Almost any team in the league would love to have Chris Paul, but they’d better not tell Paul or his agent that.
According to Marc Stein of ESPN.com, the NBA has issued a memo to warn teams about the consequences of making illegal contact with Paul:
ESPN.com learned that the memo spells out that “no team should be having communications with Chris Paul or his agent or representative about a potential trade for Paul that have not been authorized in advance by the New Orleans Hornets.”
This measure comes in the wake of various media reports in recent days that Paul’s new agent, Leon Rose, has been talking to a handful of teams about pursuing trades for his client.
The memo, sources said, also threatens penalties for any such communications that could potentially include “suspension of the offending person, prohibition of the offending team from hiring the person being tampered with, forfeiture of draft picks and individual and/or team fines of up to $5 million.”
It’s clear that the league didn’t enjoy the collusion rumors that have dogged LeBron, Wade, and Bosh, and would like to nip any similar rumors about CP3 in the bud.
As we saw with LeBron, it can be extremely difficult to enforce anything that could be considered tampering. Would Kevin Durant giving a twitter shout-out to Paul be tampering? What about Dwight Howard sending Paul a FaceBook message? Or a general manager saying that he loves Paul’s game in a radio interview? Or LeBron giving Paul advice after a summer camp session?
This was a memo the league had to send for the sake of its image, but the bottom line is that this will be nearly impossible to enforce. Information is everywhere now, and Paul and Rose can be reached by a million different people through a number of mediums. Trying to stop Paul and his agent from making an under-the-table agreement with another team is one thing, and I’m sure teams will be very careful about making direct contact with Paul or Rose. But teams will continue to talk about Paul, rumors will continue to spread, those rumors will reach Paul and Rose somehow, and the flow of information and misinformation surrounding a potential Paul trade will continue. In this day and age, no memo can change that.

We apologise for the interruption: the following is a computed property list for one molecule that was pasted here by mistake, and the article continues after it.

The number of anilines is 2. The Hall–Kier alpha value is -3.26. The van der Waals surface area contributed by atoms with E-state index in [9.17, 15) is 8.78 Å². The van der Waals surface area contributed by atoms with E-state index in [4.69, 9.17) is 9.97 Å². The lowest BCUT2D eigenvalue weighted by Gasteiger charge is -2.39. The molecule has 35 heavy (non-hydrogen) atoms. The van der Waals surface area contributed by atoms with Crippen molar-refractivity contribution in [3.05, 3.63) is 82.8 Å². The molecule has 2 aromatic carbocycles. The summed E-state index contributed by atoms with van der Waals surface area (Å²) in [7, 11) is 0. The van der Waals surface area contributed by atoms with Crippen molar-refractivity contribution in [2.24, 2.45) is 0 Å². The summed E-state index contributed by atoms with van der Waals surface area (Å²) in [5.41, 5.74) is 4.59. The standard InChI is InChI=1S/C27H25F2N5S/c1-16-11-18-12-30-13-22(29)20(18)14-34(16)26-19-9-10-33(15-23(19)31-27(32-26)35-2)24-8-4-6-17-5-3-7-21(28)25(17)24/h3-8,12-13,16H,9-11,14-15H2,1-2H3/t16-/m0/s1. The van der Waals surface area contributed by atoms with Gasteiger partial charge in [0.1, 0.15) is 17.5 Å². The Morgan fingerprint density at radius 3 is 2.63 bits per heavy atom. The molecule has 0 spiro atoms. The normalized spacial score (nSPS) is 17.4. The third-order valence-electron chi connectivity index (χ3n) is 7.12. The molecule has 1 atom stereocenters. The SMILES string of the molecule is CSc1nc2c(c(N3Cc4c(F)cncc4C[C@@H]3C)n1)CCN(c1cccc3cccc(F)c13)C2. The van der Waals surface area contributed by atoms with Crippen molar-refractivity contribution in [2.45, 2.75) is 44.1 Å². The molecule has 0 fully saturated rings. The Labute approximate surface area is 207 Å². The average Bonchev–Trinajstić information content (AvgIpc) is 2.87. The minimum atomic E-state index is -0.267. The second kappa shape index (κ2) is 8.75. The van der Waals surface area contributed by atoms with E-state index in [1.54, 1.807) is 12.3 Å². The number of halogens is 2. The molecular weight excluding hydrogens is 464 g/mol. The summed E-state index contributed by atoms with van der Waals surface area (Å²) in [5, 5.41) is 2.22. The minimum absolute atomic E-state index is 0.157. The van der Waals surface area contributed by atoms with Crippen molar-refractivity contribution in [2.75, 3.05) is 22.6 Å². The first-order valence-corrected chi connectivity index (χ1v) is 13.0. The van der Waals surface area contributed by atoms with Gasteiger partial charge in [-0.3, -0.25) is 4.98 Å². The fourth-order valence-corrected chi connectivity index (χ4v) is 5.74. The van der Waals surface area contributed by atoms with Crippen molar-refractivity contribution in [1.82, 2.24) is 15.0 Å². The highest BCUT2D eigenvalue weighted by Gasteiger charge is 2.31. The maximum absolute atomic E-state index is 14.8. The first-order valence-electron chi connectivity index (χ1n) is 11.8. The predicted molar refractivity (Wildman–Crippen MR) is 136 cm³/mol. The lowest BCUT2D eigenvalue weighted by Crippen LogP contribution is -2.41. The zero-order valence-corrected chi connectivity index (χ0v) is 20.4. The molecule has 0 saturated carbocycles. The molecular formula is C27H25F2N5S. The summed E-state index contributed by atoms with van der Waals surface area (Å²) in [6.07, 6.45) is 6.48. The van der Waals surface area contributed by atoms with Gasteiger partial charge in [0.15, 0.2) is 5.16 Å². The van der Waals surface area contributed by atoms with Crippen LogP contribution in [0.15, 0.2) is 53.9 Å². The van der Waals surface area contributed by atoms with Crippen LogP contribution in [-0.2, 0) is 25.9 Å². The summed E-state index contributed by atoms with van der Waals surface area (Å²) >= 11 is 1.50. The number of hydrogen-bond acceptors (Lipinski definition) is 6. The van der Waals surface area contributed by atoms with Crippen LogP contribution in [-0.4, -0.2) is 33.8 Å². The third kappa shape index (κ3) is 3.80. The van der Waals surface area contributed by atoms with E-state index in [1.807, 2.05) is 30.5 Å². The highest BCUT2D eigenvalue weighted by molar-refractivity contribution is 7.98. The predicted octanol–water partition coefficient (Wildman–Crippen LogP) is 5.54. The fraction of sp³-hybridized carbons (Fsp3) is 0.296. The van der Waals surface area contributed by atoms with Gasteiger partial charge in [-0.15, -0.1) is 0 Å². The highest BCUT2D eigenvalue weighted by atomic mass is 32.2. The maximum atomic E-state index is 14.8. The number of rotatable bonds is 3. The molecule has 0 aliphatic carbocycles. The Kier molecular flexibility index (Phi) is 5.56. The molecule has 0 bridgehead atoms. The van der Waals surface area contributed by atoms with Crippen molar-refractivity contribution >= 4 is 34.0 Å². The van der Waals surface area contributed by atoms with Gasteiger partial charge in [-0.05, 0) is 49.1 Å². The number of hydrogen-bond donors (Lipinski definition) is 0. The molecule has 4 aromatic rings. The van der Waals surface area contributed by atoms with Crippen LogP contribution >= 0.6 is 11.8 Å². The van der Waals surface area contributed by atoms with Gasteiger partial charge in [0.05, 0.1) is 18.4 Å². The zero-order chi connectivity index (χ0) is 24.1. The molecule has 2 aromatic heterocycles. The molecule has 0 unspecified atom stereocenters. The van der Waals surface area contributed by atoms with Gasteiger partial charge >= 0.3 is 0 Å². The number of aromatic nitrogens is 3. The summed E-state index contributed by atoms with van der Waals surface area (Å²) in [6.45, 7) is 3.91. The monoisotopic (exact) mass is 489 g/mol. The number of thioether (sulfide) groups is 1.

NBA: Kenneth Faried got away with foul on decisive basket in Nuggets’ win over Bulls
The Bulls’ biggest loss Friday was Jimmy Butlerto injury. His absence certainly contributed to a loss to the Timberwolves the following night.
But Chicago also lost to the Nuggets on Friday, and perhaps that wouldn’t have happened if the game were called correctly down the stretch.
With Denver up two points and 21.1 seconds remaining, Kenneth Faried offensively rebounded a free throw and scored. The Bulls then intentionally fouled down the stretch, and Faried and Danilo Gallinari added a few free throws in the Nuggets’ 115-110 win.
Faried (DEN) extends his arm into Gibson (CHI) and dislodges him, affecting his ability to retrieve the rebound.